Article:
NCAA Wichita St Arkansas Baseball

Wichita State head coach Gene Stephenson, center, talks to his players before an NCAA baseball regional game against Arkansas in Manhattan, Kan., Saturday, June 1, 2013. (AP Photo/Jeff Tuttle)

• Editor’s note: The Transcript staff is writing columns this week about the first live sporting events that shaped them.

These were different times. Not that long ago, but long enough that flip-shade sunglasses were still cool.

The Chicago Bulls were really good. George W. Bush was in the White House. Kriss Kross’ single “Jump” was chasing Sir Mix-A-Lot and Boyz II Men atop the pop chart.

And Wichita State was experiencing glory days on the baseball diamond. Back then, in south-central Kansas the Shockers may as well have been the Yankees.

Wichita had just a few outlets for sports. WSU dropped football in 1986 and was in a basketball lull, not yet playing mad for Gregg Marshall.

The Global Basketball Association basketball was in town briefly with the Wichita Outlaws. A professional indoor soccer team, the Wichita Wings, drew some fans. A night spent watching the Wichita Thunder — a minor league hockey team in place well before NBA arrived in Oklahoma City — was not a bad treat.

But nothing beat WSU baseball. Nothing.

Gene Stephenson, an OU grad born in Guthrie, had the Shockers rolling. Many turnarounds have taken place in college sports, but his was truly one of the most unlikely. WSU practiced on empty lots in the 1960s; I only know because my dad played on those teams.

I figured they were All-American heroes — full-blown stars — based on what I knew about Stephenson’s Shockers. But that wasn’t necessarily the case. They were still just baseball players in college, not yet college baseball players.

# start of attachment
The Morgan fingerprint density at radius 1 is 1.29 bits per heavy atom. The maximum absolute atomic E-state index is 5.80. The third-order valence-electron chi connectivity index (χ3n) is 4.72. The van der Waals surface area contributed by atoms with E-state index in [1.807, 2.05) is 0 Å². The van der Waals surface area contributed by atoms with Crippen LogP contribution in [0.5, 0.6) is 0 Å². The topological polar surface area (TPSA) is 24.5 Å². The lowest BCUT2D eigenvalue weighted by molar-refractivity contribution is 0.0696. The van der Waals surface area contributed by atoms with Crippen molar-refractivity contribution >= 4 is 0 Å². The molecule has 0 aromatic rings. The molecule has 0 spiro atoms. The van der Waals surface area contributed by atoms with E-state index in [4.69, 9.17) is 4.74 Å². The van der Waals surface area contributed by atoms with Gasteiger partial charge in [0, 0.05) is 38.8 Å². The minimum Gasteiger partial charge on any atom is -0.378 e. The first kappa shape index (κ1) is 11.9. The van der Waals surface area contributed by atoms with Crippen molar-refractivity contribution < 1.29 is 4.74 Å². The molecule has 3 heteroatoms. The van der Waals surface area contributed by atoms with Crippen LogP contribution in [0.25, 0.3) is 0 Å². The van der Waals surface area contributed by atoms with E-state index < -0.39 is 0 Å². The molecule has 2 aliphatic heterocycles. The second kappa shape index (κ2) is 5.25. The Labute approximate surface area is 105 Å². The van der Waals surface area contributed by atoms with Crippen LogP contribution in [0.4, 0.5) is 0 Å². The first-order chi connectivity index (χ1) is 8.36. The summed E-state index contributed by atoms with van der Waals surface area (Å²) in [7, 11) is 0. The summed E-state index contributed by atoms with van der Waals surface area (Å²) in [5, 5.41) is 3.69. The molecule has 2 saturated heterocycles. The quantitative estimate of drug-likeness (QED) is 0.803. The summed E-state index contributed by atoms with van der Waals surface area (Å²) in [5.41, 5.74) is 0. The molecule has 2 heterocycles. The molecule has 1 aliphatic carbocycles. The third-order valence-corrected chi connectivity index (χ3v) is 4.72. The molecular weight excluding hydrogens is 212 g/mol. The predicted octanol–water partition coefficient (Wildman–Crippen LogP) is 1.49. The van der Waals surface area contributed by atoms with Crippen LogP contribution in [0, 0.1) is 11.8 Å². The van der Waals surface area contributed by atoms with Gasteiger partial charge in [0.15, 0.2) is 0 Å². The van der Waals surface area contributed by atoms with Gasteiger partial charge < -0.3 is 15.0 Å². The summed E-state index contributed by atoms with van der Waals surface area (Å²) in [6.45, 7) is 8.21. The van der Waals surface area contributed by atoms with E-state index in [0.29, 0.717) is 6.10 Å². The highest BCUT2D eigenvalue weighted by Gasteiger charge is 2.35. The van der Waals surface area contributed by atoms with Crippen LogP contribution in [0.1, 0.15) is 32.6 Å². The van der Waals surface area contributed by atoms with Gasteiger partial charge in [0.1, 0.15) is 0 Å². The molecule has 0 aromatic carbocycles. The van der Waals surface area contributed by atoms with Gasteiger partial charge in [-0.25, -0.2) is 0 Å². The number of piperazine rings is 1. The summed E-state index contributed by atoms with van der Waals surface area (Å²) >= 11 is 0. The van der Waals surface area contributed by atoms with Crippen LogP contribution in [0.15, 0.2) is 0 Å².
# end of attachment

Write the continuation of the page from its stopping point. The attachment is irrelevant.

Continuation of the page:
By the time Stephenson was done, WSU was a national power with sources for funding, a glitzy venue and seven College World Series appearances, including the 1989 national title.

In random order, these were a few guys who wore the uniform well: Doug Mirabelli, Braden Looper, Toby Smith, Mike Drumright, Jamie Bluma, Casey Blake, Joey Jackson. (Jackson played second base and signed the back of a popcorn box once for me; back when starters shagged foul balls in the parking late in games.)

Our house imploded when the 1993 team lost 8-0 to LSU in the CWS final. But about half the city was there to greet the team on its turf infield when players returned from Omaha.

This was a college baseball team. It’s a wonderful sport. But it requires some serious star power and dedication to draw that kind of fan attraction. Those Shockers were the perfect combination of time, place and talent. Roughly 30 big-leaguers cut their teeth in Wichita under Stephenson.

The loudspeakers at Eck Stadium blared “Wild Thing” when Bluma took the mound in relief appearances. Joe Carter’s ghost loomed. When late spring shook off winter, the right-field hill at Eck Stadium was the place to be.

Then there was Darren Dreifort.

Dreifort was otherworldly in college. The 1993 NCAA player of the Year. If he wasn’t pitching he’d be the designated hitter (he slugged .708 as a junior). If he wasn’t doing that, sometimes he was in the outfield.

He had elbow problems and the big Major League career people envisioned for him didn’t work out. But he was a massive prospect; the Dodgers selected him No. 2 overall in 1993 and let him into a game without making a minor league appearance first.

Our family experienced this painful chapter in real time. If Dreifort went into an MLB game, it was appointment television in the Palmateer home. He went 0-5 his first season with a 6.21 earned-run average, and we saw where things were headed.

But Dreifort seemed like a great person. Years after his career ended a mutual friend of ours, an Oklahoma neighbor, arranged for him to visit to our house when he was in town. He shot hoops on the driveway. Our driveway.

Who knows what might have been different — in Norman and Wichita — had Stephenson wound up as the Sooners’ coach. He accepted the OU job in 2005 as Larry Cochell’s replacement, but quickly changed his mind. Sunny Golloway got the job and won a lot of games.

WSU controversially fired Stephenson in 2013 once the program began slipping and hasn’t returned to the postseason since. He was on the back half of his career, but had won 1,837 games there. Sometimes things don’t make sense.

Then, some things do.

Shocker baseball and the city of Wichita were a perfect marriage, even though they faced tall odds in the beginning. Eventually the wins came in bushels.

Back when the wheat was really tall.

Tyler Palmateer


Follow me @Tpalmateer83

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